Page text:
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Breast cancer and Vitamin D receptors, CP27B1, and CYP24A1 – Sept 2010

Alterations in Vitamin D signalling and metabolic pathways in breast cancer progression: a study of VDR, CYP27B1 and CYP24A1 expression in benign and malignant breast lesions

BMC Cancer 2010, 10:483 doi:10.1186/1471-2407-10-483
Nair Lopes (nlopes@ipatimup.pt) Barbara Sousa (bsousa@ipatimup.pt) Diana Martins (dianam@ipatimup.pt) Madalena Gomes (mgomes@ipatimup.pt) Daniella Vieira (daniellavieira.hu@gmail.com) Luiz A Veronese (lveronese@terra.com.br) Fernanda Milanezi (mmilanezi@ipatimup.pt) Joana Paredes (jparedes@ipatimup.pt)
Jose L Costa (jcosta@ipatimup.pt) Fernando Schmitt (fschmitt@ipatimup.pt)
Publication date 11 September 2010
Nair Lopes1, Barbara Sousa1, Diana Martins1, Madalena Gomes1, Daniella Vieira2, Luiz A Veronese3, Fernanda Milanezi1, Joana Paredes1, Jose L Costa1, Fernando Schmitt1, 4
1 IPATIMUP - Institute of Molecular Pathology and Immunology of the University of Porto (Rua Dr Roberto Frias, s/n), Porto (4200-465), Portugal
2 Department of Pathology, Federal University of Santa Catarina (Campus Reitor Joao David Ferreira Lima), Florianopolis (88040-970), Brazil
3 Department of Pathology, General Hospital of UNIMED (Rua Gaspar de Lemos, 2), Aracatuba
(16013-800), Brazil
4 Medical Faculty of the University of Porto (Alameda Prof. Hernani Monteiro), Porto (4200-319), Portugal
Corresponding author: Fernando Schmitt, IPATIMUP - Institute of Molecular Pathology and Immunology of the University of Porto, Porto, Portugal; Tel: +351 225570700; Fax: +351 225570799; E-mail: fschmitt at ipatimup.pt
1 Fernanda Milanezi (mmilanezi@ipatimup.pt) Joana Paredes (jparedes@ipatimup.pt) Jose L Costa (jcosta@ipatimup.pt) Fernando Schmitt (fschmitt@ipatimup.pt)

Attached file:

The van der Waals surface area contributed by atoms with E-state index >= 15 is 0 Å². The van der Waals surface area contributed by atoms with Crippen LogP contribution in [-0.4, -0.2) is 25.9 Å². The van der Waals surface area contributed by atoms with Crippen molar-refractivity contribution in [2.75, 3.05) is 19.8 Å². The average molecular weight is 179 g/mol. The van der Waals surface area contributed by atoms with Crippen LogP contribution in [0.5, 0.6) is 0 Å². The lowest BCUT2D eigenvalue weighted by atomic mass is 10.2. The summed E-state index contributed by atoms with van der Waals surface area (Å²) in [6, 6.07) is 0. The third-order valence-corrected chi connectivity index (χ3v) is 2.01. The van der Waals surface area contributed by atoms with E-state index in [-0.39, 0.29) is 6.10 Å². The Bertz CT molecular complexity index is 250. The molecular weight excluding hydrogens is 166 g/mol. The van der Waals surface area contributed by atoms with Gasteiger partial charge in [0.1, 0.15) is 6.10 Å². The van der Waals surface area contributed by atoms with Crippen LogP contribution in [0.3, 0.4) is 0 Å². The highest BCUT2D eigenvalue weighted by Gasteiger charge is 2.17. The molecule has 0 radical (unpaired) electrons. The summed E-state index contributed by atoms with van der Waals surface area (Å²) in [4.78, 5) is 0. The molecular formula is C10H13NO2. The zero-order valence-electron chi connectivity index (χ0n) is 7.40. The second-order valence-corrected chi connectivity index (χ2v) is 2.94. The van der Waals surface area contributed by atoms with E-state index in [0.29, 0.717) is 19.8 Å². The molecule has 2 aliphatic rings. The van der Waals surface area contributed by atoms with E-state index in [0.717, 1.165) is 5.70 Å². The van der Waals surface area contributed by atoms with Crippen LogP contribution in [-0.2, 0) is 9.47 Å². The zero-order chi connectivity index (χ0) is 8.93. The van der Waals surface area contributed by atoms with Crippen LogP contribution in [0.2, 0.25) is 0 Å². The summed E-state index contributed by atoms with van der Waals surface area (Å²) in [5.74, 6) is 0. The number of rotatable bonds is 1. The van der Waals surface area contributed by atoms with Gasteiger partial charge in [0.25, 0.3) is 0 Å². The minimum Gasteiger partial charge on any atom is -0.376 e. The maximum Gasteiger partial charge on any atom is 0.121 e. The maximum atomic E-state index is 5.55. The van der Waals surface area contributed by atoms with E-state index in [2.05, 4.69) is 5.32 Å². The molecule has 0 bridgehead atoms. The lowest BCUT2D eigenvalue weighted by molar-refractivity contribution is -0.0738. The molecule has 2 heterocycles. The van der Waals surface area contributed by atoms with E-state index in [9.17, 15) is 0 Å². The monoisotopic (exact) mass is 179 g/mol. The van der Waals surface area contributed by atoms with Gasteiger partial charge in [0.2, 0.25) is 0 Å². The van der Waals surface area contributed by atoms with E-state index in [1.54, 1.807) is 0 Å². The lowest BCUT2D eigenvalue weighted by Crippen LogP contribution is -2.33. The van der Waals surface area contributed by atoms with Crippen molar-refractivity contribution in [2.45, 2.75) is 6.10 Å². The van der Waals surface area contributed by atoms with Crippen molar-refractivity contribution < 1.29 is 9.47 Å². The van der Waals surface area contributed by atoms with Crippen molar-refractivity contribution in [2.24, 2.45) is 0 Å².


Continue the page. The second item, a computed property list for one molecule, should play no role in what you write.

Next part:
Background: Breast cancer is a heterogeneous disease associated with different patient prognosis and responses to therapy. Vitamin D has been emerging as a potential treatment for cancer, as it has been demonstrated that it modulates proliferation, apoptosis, invasion and metastasis, among others. It acts mostly through the Vitamin D receptor (VDR) and the synthesis and degradation of this hormone are regulated by the enzymes CYP27B1 and CYP24A1, respectively. We aimed to study the expression of these three proteins by immunohistochemistry in a series of breast lesions.

Methods: We have used a cohort comprising normal breast, benign mammary lesions, carcinomas in situ and invasive carcinomas and assessed the expression of the VDR, CYP27B1 and CYP24A1 by immunohistochemistry.

Results: The results that we have obtained show that all proteins are expressed in the various breast tissues, although at different amounts. The VDR was frequently expressed in benign lesions (93.5%) and its levels of expression were diminished in invasive tumours (56.2%). Additionally, the VDR was strongly associated with the oestrogen receptor positivity in breast carcinomas. CYP27B1 expression is slightly lower in invasive carcinomas (44.6%) than in benign lesions (55.8%). In contrast, CYP24A1 expression was augmented in carcinomas (56.0% in in situ and 53.7% in invasive carcinomas) when compared with that in benign lesions

Conclusions: From this study, we conclude that there is a deregulation of the Vitamin D signalling and metabolic pathways in breast cancer, favouring tumour progression. Thus, during mammary malignant transformation, tumour cells lose their ability to synthesize the active form of Vitamin D and respond to VDR-mediated Vitamin D effects, while increasing their ability to degrade this hormone.

Figure 2 from PDF attached at the bottom of this page

See also VitaminDWiki

Attached files

ID Name Comment Uploaded Size Downloads
764 Genes breast cancer and vitamin D receptor - Sept 2010.PDF PDF admin 26 Sep, 2011 21:28 789.01 Kb 1000
763 Breast cancer Vitamin D receptors etc.png admin 26 Sep, 2011 21:27 33.09 Kb 2275